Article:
Steven Pressfield’s Writing Wednesday post today discusses Malcom Gladwell’s 10,000 hour rule – you know, the rule that you must spend 10,000 hours (roughly 10 years) of focused practice to master any complex skill. Pressfield has his usual unique take on why the 10,000 hour rule is true:
But what exactly are we learning when we’re beating our brains out all those years? What was Charles Bukowski learning while he was boozing and wenching and sorting mail at the P.O.? What was Henry Miller accomplishing in Brooklyn and Paris? Or Miyamoto Musashi dueling all those samurai swordsmen?
Skill, certainly. Patience, professionalism, many other things. But it was something much more subtle—and far more difficult. I almost hesitate to write about this, in that it borders on the mysterious and the sacred. I must silently (or not so silently) beseech the Muse’s permission.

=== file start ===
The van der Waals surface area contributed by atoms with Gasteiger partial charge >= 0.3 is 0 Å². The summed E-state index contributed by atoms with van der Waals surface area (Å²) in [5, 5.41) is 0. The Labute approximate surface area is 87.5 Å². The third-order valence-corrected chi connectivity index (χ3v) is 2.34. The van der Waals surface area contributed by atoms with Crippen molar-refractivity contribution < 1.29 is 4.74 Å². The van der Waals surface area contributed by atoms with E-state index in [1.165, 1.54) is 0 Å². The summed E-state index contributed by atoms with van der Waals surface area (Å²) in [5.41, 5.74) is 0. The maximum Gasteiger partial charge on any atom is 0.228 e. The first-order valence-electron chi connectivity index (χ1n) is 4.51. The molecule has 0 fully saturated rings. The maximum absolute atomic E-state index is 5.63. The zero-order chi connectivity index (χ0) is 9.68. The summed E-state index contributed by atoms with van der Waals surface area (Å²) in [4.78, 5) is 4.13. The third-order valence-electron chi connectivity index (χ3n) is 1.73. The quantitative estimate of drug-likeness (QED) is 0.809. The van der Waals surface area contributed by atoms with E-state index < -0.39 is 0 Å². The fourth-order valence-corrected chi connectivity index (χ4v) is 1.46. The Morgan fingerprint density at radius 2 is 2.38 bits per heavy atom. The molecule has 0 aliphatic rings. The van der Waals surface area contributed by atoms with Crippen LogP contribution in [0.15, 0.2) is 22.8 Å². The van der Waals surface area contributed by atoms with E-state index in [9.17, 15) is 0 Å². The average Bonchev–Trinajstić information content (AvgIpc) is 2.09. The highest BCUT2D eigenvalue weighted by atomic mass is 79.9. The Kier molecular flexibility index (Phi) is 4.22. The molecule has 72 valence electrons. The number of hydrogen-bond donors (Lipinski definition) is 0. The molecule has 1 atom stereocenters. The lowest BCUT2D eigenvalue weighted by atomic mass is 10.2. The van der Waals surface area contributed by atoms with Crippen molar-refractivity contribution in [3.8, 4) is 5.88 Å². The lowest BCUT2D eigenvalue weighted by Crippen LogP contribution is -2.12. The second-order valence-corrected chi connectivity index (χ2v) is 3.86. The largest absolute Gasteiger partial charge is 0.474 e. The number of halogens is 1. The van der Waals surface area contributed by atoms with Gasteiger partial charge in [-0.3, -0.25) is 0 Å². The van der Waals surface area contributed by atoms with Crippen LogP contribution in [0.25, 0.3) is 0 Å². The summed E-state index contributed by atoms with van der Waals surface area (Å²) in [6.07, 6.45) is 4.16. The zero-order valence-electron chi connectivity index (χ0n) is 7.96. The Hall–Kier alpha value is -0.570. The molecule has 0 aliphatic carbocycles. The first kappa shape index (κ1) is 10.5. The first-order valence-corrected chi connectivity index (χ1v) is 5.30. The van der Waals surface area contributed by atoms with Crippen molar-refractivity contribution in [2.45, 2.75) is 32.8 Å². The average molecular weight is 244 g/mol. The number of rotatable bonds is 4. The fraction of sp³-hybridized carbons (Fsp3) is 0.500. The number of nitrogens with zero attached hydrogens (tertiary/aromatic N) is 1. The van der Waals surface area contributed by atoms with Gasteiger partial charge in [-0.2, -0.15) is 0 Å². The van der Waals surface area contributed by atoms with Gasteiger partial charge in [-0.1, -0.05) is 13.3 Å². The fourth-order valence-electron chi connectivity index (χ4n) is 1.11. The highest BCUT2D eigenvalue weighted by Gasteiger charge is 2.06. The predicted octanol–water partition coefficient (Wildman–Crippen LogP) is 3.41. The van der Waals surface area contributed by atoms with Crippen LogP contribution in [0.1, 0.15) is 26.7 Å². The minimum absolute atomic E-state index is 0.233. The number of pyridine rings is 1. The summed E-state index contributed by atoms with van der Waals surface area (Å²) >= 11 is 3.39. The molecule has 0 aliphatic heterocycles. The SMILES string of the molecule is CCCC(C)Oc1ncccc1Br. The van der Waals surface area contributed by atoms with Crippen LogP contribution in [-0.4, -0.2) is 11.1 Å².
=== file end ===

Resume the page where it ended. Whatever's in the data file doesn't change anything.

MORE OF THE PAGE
What these masters were learning was to speak in their own voice. They were learning to act as themselves. In my opinion, this is the hardest thing in the world.
To speak in one’s own voice means to let go of all the other voices in our heads. Whose voices? The voices of what is expected of us. Yes, that means the voices of our parents, teachers, mentors. But it means something more elusive too. It means our own expectations of what we should be doing or ought to be thinking—what is “normal” or “right” or “the way it ought to be.”
How does the actor get past his own excruciating self-consciousness? How does the entrepreneur come up with an idea that’s really new? The answer is they both beat their heads against the wall over and over and over until finally, from pure exhaustion, they can’t “try” any more and they just “do.” Ten thousand hours if you’re lucky, more if you’re not. The gods are watching for those ten thousand hours, like instructors at Navy SEALs training. They can tell when we’re faking and they can tell when we’re for real. They can pick out those of us who really want it from those who are only pretending.
It takes a lot of time, effort and patience to trust in yourself and to believe in your heart that you know what you are doing and that your unique way, not the “best practices” way, is the right way for you to best serve those you were meant to serve.